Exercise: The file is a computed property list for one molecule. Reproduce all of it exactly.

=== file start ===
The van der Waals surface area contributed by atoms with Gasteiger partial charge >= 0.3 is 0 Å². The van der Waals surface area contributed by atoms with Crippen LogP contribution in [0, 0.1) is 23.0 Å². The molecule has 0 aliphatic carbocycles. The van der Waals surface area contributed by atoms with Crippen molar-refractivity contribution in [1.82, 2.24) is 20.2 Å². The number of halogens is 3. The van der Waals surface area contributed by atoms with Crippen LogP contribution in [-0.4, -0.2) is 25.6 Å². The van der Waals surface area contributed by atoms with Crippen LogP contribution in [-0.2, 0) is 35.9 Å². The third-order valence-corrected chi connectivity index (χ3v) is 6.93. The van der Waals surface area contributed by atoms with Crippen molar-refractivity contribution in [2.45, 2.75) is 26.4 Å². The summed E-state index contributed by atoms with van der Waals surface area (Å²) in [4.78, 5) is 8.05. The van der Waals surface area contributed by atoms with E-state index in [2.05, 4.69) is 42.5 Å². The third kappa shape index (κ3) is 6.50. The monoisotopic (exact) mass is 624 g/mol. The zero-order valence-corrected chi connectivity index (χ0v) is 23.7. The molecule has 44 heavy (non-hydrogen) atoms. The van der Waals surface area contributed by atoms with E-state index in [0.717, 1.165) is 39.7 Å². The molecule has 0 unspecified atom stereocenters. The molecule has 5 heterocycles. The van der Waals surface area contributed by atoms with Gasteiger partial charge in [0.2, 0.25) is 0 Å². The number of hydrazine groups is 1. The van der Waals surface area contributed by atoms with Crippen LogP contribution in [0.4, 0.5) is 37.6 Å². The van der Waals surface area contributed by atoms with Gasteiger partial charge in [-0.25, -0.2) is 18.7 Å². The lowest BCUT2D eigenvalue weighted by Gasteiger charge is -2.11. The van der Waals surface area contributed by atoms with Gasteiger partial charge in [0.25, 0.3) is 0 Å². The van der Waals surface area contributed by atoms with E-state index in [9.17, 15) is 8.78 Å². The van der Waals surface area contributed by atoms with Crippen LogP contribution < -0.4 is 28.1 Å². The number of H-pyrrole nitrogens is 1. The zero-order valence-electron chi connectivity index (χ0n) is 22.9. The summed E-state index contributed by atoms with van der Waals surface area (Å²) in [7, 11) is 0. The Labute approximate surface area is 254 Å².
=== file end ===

The van der Waals surface area contributed by atoms with Gasteiger partial charge >= 0.3 is 0 Å². The van der Waals surface area contributed by atoms with Crippen LogP contribution in [0, 0.1) is 23.0 Å². The molecule has 0 aliphatic carbocycles. The van der Waals surface area contributed by atoms with Crippen molar-refractivity contribution in [1.82, 2.24) is 20.2 Å². The number of halogens is 3. The van der Waals surface area contributed by atoms with Crippen LogP contribution in [-0.4, -0.2) is 25.6 Å². The van der Waals surface area contributed by atoms with Crippen LogP contribution in [-0.2, 0) is 35.9 Å². The third-order valence-corrected chi connectivity index (χ3v) is 6.93. The van der Waals surface area contributed by atoms with Crippen molar-refractivity contribution in [2.45, 2.75) is 26.4 Å². The summed E-state index contributed by atoms with van der Waals surface area (Å²) in [4.78, 5) is 8.05. The van der Waals surface area contributed by atoms with E-state index in [2.05, 4.69) is 42.5 Å². The third kappa shape index (κ3) is 6.50. The monoisotopic (exact) mass is 624 g/mol. The zero-order valence-corrected chi connectivity index (χ0v) is 23.7. The molecule has 44 heavy (non-hydrogen) atoms. The van der Waals surface area contributed by atoms with E-state index in [0.717, 1.165) is 39.7 Å². The molecule has 0 unspecified atom stereocenters. The molecule has 5 heterocycles. The van der Waals surface area contributed by atoms with Gasteiger partial charge in [0.2, 0.25) is 0 Å². The number of hydrazine groups is 1. The van der Waals surface area contributed by atoms with Crippen LogP contribution in [0.4, 0.5) is 37.6 Å². The van der Waals surface area contributed by atoms with Gasteiger partial charge in [-0.25, -0.2) is 18.7 Å². The lowest BCUT2D eigenvalue weighted by Gasteiger charge is -2.11. The van der Waals surface area contributed by atoms with Gasteiger partial charge in [0.25, 0.3) is 0 Å². The van der Waals surface area contributed by atoms with E-state index in [9.17, 15) is 8.78 Å². The van der Waals surface area contributed by atoms with Crippen LogP contribution < -0.4 is 28.1 Å². The number of H-pyrrole nitrogens is 1. The zero-order valence-electron chi connectivity index (χ0n) is 22.9. The summed E-state index contributed by atoms with van der Waals surface area (Å²) in [7, 11) is 0. The Labute approximate surface area is 254 Å².